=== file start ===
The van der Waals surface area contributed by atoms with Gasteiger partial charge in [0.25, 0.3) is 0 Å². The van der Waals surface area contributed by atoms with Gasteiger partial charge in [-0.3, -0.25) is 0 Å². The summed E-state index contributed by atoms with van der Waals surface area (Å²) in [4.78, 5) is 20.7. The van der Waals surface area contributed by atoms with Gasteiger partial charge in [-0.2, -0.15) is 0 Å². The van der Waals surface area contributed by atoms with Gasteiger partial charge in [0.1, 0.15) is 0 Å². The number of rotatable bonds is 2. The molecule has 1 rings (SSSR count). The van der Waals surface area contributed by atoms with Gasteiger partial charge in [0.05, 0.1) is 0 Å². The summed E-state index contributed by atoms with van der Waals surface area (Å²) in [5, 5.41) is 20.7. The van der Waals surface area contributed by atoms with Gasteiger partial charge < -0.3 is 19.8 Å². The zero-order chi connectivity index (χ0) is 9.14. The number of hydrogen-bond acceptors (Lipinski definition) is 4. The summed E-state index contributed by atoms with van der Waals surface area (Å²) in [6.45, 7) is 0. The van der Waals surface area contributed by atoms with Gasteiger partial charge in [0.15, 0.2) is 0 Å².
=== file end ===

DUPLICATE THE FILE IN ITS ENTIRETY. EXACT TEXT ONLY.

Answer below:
The van der Waals surface area contributed by atoms with Gasteiger partial charge in [0.25, 0.3) is 0 Å². The van der Waals surface area contributed by atoms with Gasteiger partial charge in [-0.3, -0.25) is 0 Å². The summed E-state index contributed by atoms with van der Waals surface area (Å²) in [4.78, 5) is 20.7. The van der Waals surface area contributed by atoms with Gasteiger partial charge in [-0.2, -0.15) is 0 Å². The van der Waals surface area contributed by atoms with Gasteiger partial charge in [0.1, 0.15) is 0 Å². The number of rotatable bonds is 2. The molecule has 1 rings (SSSR count). The van der Waals surface area contributed by atoms with Gasteiger partial charge in [0.05, 0.1) is 0 Å². The summed E-state index contributed by atoms with van der Waals surface area (Å²) in [5, 5.41) is 20.7. The van der Waals surface area contributed by atoms with Gasteiger partial charge < -0.3 is 19.8 Å². The zero-order chi connectivity index (χ0) is 9.14. The number of hydrogen-bond acceptors (Lipinski definition) is 4. The summed E-state index contributed by atoms with van der Waals surface area (Å²) in [6.45, 7) is 0. The van der Waals surface area contributed by atoms with Gasteiger partial charge in [0.15, 0.2) is 0 Å².